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Rhode Island Car Seat Laws

Daryl Bright
Last Updated on
by Daryl Bright

Did you know that using car seats the right way can reduce the risk of child death by as much as 71 percent?

Sadly, car accidents are a leading cause of death and injury to children in the U.S. But simply following the rules of the road and laws in your state can make all the difference in protecting your child!

Every state has specific laws about child restraints in vehicles and which car seats to use for different age ranges. Rhode Island has common-sense laws and a parent-friendly and safety-friendly system.

In this article, we’ll review Rhode Island car seat laws, penalties for noncompliance, and frequently asked questions on the topic.

Rhode Island Car Seat Laws by Age

Rhode Island’s rate of vehicle injuries and fatalities is higher than in other states, in some part due to improper seat belt use. So it’s essential to understand the laws and follow them.

Like most other states, the child’s age is the basis for all RI car seat laws, which will take height, and weight into consideration. Most car seat manufacturers also advise when a child grows out of their car seat or needs a new type. Pay close attention to the manufacturer’s guidelines, especially on proper car seat installation.

Here are the Rhode Island seat belt laws for specific age ranges.

Children Younger Than 2 Years Old

Rear facing seat

If your child is under two years of age – or weighs less than 30 pounds—you must buckle them into a rear-facing car seat with a harness. The rear-facing car seat must be installed correctly in the car’s back seat, meaning any seat behind the driver and passenger seat.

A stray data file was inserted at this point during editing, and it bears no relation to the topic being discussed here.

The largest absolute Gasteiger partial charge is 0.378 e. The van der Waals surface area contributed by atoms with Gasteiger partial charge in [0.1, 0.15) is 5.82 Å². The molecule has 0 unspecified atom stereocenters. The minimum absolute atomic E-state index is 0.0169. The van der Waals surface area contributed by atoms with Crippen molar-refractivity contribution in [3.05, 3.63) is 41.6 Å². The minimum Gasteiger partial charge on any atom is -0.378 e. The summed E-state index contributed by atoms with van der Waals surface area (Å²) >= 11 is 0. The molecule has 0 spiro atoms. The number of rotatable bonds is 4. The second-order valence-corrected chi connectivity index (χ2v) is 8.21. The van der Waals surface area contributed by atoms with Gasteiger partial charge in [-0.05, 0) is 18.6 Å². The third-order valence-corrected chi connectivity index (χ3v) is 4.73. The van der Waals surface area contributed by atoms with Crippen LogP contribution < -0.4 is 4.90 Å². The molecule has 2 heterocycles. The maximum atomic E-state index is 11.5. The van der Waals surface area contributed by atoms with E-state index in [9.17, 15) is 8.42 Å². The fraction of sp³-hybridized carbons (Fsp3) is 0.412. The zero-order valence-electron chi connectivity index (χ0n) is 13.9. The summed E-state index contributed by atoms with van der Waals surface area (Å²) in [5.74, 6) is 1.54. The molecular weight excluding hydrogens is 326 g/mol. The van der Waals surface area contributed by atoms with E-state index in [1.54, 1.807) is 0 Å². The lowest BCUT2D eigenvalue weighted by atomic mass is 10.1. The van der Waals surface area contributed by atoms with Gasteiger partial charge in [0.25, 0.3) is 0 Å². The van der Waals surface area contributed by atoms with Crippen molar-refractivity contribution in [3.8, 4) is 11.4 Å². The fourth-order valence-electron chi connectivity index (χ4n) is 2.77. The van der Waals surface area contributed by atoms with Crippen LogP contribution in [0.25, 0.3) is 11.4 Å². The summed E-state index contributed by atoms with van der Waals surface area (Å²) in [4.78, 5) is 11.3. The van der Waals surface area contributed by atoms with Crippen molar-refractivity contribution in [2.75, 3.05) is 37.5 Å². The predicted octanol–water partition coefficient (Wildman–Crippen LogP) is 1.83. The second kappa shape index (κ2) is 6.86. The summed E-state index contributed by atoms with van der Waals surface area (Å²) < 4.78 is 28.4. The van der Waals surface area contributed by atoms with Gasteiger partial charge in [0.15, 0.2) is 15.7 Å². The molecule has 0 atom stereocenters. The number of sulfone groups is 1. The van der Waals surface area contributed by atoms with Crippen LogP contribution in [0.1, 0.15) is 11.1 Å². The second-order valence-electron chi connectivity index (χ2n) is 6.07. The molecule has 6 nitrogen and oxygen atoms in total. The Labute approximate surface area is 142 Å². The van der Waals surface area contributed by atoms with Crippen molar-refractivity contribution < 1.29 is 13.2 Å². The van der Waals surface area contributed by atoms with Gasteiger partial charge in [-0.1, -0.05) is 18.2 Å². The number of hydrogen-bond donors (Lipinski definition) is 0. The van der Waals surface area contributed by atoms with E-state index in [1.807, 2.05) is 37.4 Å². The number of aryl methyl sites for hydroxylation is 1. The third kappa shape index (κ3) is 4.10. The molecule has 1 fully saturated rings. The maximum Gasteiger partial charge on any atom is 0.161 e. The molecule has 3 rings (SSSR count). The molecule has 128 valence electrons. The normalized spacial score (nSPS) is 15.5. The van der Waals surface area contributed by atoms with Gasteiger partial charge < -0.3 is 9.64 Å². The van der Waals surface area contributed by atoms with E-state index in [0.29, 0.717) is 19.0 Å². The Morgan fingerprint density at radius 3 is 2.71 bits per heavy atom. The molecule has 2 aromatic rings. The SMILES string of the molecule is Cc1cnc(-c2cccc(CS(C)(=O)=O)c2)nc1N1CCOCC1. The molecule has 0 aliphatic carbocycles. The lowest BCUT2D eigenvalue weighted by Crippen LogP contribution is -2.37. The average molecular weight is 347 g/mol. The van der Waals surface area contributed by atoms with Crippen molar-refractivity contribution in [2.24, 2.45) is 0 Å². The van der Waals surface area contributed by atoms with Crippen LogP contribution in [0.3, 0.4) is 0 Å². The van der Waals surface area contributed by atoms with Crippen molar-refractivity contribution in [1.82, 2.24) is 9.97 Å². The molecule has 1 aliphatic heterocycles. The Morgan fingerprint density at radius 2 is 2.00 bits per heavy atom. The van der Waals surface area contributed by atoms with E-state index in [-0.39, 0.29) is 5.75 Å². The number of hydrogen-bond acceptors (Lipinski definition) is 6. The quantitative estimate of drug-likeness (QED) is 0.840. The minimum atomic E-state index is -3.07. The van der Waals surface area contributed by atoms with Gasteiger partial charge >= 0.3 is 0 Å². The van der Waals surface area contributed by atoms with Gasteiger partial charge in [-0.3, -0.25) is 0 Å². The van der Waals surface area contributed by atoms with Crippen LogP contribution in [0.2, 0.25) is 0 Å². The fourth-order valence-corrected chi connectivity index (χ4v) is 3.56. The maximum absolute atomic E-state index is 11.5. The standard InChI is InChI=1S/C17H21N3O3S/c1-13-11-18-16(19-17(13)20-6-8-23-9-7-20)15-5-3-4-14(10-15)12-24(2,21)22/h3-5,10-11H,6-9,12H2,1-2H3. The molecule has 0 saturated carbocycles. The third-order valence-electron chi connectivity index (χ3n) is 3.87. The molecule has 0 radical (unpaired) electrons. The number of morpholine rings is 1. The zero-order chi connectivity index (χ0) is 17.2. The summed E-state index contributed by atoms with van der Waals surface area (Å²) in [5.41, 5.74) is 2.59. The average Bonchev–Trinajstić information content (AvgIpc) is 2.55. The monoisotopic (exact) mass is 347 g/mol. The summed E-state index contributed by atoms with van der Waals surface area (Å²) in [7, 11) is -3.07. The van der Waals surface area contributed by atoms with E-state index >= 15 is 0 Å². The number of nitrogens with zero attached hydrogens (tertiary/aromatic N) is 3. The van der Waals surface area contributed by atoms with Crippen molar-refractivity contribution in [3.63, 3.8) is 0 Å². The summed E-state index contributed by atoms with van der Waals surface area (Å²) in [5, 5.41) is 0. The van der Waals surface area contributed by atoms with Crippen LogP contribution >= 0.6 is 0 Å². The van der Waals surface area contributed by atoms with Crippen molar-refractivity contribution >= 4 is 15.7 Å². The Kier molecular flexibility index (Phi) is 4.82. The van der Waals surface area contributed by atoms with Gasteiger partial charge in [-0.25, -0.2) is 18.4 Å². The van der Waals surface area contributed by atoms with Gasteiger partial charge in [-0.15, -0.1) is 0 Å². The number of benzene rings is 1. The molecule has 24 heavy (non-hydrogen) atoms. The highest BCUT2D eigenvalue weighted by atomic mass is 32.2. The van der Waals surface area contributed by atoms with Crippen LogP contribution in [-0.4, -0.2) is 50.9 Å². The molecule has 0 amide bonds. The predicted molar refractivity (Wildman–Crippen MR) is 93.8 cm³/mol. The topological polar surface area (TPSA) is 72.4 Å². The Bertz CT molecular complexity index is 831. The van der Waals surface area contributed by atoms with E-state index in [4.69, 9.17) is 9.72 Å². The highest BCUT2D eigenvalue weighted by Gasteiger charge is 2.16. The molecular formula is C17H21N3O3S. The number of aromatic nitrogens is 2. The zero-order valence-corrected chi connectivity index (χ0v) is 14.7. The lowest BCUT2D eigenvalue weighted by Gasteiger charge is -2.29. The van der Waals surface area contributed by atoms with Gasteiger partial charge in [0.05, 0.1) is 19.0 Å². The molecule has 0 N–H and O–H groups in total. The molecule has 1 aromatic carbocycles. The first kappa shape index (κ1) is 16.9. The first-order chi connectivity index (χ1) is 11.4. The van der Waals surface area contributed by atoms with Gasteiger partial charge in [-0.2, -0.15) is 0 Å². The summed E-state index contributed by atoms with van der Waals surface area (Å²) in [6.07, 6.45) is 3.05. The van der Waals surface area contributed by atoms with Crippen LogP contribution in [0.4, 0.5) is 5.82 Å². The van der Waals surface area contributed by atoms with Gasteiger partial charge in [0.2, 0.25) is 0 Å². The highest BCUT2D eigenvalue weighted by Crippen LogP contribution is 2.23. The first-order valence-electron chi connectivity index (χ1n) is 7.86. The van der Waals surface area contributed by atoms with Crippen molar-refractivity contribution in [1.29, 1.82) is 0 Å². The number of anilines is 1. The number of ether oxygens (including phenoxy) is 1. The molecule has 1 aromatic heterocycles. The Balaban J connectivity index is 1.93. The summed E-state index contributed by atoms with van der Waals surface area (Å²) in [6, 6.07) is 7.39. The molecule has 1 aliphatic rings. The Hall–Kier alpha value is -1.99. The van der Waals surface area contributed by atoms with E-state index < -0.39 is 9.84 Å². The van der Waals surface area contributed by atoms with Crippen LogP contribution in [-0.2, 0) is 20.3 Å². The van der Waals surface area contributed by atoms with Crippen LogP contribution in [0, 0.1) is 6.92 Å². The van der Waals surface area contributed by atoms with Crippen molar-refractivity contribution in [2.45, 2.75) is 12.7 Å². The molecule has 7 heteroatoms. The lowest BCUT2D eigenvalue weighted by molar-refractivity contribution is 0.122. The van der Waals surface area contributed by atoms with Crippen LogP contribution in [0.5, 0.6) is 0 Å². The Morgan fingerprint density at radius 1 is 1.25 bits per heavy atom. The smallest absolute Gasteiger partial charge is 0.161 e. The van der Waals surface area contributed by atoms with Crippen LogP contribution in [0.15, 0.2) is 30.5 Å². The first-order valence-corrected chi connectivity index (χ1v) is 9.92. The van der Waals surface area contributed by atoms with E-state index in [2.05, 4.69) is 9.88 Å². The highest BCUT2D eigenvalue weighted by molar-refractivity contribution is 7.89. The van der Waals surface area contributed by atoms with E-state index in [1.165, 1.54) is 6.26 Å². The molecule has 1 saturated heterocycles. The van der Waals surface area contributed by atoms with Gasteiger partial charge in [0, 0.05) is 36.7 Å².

You can also use a rear-facing infant-only seat. Children should continue to ride in rear-facing car seats until they are either two years old or over 30 pounds, whichever comes first.

Children Ages 2-8 Years Old

Make-Sure-Your-Child-Fits

Children who are two years old or older and who have outgrown their rear-facing car seat must sit in a forward-facing car seat approved by the US Department of Transportation. To outgrow the rear-facing seat, your child must be over 30 pounds.

You must install the car seat correctly in the back seat of the vehicle. You should buckle your child in with the built-in harness on the car seat.

Children under 8 But Over 80 Pounds

If your child is still under eight years old but is over 57 inches tall or weighs 80 pounds or more, you can allow them to sit in any back seat of the car with a regular seat belt. They may not sit in the front seat of the vehicle.

A Note About Booster Seats

If your child is over 80 pounds, she does not have to be secured by a car seat harness. However, some kids still aren’t quite big enough for a regular seatbelt to fit them. In that case, you also have the option to have them sit in a booster seat using the car’s regular seat belt.

If you search for “booster seat laws RI,” you won’t find much specific guidance, but booster seats are optional for kids over 80 pounds.

Children 8 Years Old and Over

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You can let children sit in any seat in the car, front or back, for children eight years old and older. However, they must wear a seat belt at all times. It’s the driver’s responsibility to ensure they comply.

Most experts recommend not allowing kids to sit in the front seat until they are at least 13 years old.

Is it Ever Okay to Have a Child in the Front Seat?

In most cases, any children under the age of eight must be seated in the back seat of your car. Rhode Island car seat laws allow any child aged eight or older to sit in the front seat with a seat belt, but experts recommend waiting until a child is 13 years old.